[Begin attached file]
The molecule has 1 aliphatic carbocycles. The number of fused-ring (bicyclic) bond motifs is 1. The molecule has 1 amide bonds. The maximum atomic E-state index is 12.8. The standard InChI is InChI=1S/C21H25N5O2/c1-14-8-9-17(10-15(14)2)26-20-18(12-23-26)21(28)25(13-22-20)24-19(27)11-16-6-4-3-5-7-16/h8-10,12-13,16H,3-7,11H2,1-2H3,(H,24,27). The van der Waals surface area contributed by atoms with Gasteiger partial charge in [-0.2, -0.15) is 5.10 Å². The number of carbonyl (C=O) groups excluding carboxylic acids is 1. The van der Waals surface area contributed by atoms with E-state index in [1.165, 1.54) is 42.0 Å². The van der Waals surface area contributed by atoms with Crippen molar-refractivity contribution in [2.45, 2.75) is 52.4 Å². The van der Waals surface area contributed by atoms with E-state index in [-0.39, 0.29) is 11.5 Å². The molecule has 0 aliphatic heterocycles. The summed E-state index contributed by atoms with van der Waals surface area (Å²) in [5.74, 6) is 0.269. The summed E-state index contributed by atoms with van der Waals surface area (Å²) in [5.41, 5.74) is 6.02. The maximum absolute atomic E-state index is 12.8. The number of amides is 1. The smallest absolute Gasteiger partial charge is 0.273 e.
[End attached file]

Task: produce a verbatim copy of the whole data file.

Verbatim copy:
The molecule has 1 aliphatic carbocycles. The number of fused-ring (bicyclic) bond motifs is 1. The molecule has 1 amide bonds. The maximum atomic E-state index is 12.8. The standard InChI is InChI=1S/C21H25N5O2/c1-14-8-9-17(10-15(14)2)26-20-18(12-23-26)21(28)25(13-22-20)24-19(27)11-16-6-4-3-5-7-16/h8-10,12-13,16H,3-7,11H2,1-2H3,(H,24,27). The van der Waals surface area contributed by atoms with Gasteiger partial charge in [-0.2, -0.15) is 5.10 Å². The number of carbonyl (C=O) groups excluding carboxylic acids is 1. The van der Waals surface area contributed by atoms with E-state index in [1.165, 1.54) is 42.0 Å². The van der Waals surface area contributed by atoms with Crippen molar-refractivity contribution in [2.45, 2.75) is 52.4 Å². The van der Waals surface area contributed by atoms with E-state index in [-0.39, 0.29) is 11.5 Å². The molecule has 0 aliphatic heterocycles. The summed E-state index contributed by atoms with van der Waals surface area (Å²) in [5.74, 6) is 0.269. The summed E-state index contributed by atoms with van der Waals surface area (Å²) in [5.41, 5.74) is 6.02. The maximum absolute atomic E-state index is 12.8. The number of amides is 1. The smallest absolute Gasteiger partial charge is 0.273 e.